Half of Northern Ireland drivers have used phone while driving, survey suggests
MORE than half of motorists in Northern Ireland have used their phone while driving, a new survey suggests.
Around one in eight admitted texting from behind the wheel, while almost one in 12 admitted to making a hand-held phone call.
More than half of drivers surveyed (52 per cent) said they had used their mobile phone in some capacity.
Drivers believed the three main risks of using a phone while driving were being more likely to cause a crash (92 per cent), being more likely to be involved in a crash (84 per cent) and being less likely to notice a danger ahead (82 per cent).
Less than half (46 per cent) believed that motorists were likely to be stopped by police for using their phone while driving.
Two-thirds (66 per cent) correctly identified that the police penalty for being caught was a fine and penalty points, but 55 per cent believed this penalty should be increased.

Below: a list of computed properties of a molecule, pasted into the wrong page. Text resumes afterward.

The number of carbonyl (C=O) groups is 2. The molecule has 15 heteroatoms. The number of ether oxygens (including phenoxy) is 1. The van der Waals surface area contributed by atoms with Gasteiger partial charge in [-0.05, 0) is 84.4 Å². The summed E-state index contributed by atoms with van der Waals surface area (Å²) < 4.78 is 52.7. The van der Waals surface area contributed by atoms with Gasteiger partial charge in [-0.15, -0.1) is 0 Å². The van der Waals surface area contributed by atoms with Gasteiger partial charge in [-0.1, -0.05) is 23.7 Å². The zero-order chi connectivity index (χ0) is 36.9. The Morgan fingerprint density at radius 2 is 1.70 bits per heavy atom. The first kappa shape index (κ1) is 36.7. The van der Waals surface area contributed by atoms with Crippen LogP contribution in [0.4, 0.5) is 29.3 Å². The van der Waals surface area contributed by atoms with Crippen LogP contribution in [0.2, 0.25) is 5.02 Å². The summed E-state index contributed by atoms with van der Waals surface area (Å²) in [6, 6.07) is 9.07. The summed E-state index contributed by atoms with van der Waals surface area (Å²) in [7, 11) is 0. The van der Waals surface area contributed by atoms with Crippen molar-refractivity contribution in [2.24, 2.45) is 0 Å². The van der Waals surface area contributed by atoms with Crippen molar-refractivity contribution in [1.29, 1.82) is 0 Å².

The figures come from the 2018/19 Continuous Household Survey (CHS) and have been presented in a report on road safety issues compiled by Stormont's Department for Infrastructure.
The CHS was based on a random sample of 9,000 domestic addresses, with a final dataset containing responses from 2,932 adults.
Most people surveyed (53 per cent) thought that a 20mph speed limit should be more widely used.
More than four in five (82 per cent) believed a 20mph limit should be applied outside schools, while 76 per cent thought it should apply in areas where children play.
Half of all drivers said they never normally exceed the speed limit.
However, 42 per cent said they exceed the limit on motorways, 23 per cent on dual carriageways, eight per cent on rural roads and four per cent in 'built-up' urban areas.